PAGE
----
- Sixty percent said they knew little to nothing about metastatic breast cancer;
- Seventy-two percent believe that advanced stage breast cancer is curable if diagnosed early;
- Fifty percent believe that breast cancer progresses because patients either did not take the right treatment or preventative measures; and
- Forty-one percent believe that those with advanced breast cancer can live a long time.
Sadly, only 7% of the $15 billion invested in breast cancer research from 2000-2013 by the major government and non-profit funders in the U.S. and UK was spent on metastatic-focused research. As you can see by these numbers, MBC is desperately in need of greater recognition and funds for research.
For more information on any type of cancer, contact the providers at CCHC New Bern Cancer Care by calling (252) 636-5135 or visiting www.newberncancercare.com. They understand every patient diagnosed with cancer or a blood disorder faces unique challenges and believe you deserve specialized care tailored to your individual needs. New Bern Cancer Care’s highly qualified, compassionate physicians will take time to explore treatment options, to answer your questions and to provide the information you and your family need to make important decisions about treatment.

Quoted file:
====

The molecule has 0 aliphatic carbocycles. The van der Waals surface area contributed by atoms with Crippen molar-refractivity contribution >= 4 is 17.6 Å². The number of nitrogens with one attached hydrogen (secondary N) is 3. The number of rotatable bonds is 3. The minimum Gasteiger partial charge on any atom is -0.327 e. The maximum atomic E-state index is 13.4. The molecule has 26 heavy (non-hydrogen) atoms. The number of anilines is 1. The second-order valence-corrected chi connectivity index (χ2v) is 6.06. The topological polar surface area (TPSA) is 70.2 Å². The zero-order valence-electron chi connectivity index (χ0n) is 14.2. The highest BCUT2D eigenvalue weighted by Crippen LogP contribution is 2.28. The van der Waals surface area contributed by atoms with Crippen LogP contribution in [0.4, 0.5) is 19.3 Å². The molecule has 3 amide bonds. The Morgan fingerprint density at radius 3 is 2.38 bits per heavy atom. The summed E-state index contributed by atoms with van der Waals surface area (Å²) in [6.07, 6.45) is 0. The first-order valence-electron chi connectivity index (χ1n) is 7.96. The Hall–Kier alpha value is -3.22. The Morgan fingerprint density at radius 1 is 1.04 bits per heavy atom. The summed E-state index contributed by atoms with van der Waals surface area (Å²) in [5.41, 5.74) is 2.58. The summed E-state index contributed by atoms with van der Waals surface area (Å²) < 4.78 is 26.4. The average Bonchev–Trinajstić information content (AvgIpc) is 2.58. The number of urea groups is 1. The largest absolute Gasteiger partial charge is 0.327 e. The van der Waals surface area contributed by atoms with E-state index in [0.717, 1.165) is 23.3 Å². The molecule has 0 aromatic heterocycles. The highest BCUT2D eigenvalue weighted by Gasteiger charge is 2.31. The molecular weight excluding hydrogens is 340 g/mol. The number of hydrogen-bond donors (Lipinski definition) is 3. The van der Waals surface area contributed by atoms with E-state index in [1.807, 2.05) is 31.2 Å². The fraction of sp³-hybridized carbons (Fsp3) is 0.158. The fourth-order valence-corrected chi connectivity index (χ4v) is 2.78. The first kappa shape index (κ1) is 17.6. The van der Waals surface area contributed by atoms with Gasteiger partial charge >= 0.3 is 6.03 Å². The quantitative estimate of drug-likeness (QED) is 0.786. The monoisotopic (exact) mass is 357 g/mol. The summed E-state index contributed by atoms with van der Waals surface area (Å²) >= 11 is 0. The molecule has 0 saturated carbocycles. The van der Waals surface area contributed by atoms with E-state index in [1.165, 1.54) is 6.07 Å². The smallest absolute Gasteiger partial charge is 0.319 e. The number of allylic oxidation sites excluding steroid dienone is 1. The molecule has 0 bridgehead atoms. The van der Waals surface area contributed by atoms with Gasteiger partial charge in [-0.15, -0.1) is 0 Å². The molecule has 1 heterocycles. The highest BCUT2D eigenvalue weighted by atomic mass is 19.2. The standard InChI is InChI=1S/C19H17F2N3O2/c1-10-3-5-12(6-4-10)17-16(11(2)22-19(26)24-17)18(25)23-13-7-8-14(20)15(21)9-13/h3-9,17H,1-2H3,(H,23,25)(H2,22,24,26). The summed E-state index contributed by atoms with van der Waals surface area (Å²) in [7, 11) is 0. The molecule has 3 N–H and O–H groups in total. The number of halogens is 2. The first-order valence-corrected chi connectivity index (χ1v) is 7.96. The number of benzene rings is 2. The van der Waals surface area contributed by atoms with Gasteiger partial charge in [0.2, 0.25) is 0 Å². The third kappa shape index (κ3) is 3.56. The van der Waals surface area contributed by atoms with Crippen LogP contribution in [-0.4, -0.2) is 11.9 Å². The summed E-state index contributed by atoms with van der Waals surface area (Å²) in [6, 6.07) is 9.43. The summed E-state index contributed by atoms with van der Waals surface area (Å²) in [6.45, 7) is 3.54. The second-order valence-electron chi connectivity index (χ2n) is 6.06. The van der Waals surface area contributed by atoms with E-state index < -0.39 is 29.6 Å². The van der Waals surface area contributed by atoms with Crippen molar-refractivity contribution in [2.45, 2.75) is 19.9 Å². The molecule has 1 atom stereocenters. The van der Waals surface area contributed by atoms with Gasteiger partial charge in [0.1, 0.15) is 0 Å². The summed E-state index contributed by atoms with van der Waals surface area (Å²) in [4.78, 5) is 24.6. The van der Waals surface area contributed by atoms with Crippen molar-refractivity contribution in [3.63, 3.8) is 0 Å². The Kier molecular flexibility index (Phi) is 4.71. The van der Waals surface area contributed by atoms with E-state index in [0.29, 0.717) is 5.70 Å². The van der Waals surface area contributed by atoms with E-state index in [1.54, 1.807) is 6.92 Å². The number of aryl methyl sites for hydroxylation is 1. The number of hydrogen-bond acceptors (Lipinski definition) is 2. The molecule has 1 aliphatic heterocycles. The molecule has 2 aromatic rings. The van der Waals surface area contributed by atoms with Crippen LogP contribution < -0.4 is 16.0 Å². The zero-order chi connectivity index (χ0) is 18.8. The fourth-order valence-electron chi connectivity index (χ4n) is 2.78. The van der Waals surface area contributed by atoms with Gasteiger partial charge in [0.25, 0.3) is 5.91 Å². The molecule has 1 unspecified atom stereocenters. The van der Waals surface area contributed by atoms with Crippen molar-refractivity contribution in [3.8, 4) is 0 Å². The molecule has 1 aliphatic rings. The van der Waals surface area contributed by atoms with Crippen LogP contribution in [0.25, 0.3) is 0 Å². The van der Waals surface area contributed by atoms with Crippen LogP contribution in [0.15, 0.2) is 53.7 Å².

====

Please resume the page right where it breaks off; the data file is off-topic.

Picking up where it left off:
(Sources: National Cancer Institute, The Huffington Post, New Bern Sun Journal, Susan G. Komen Foundation, SHARE, and Pfizer Oncology.)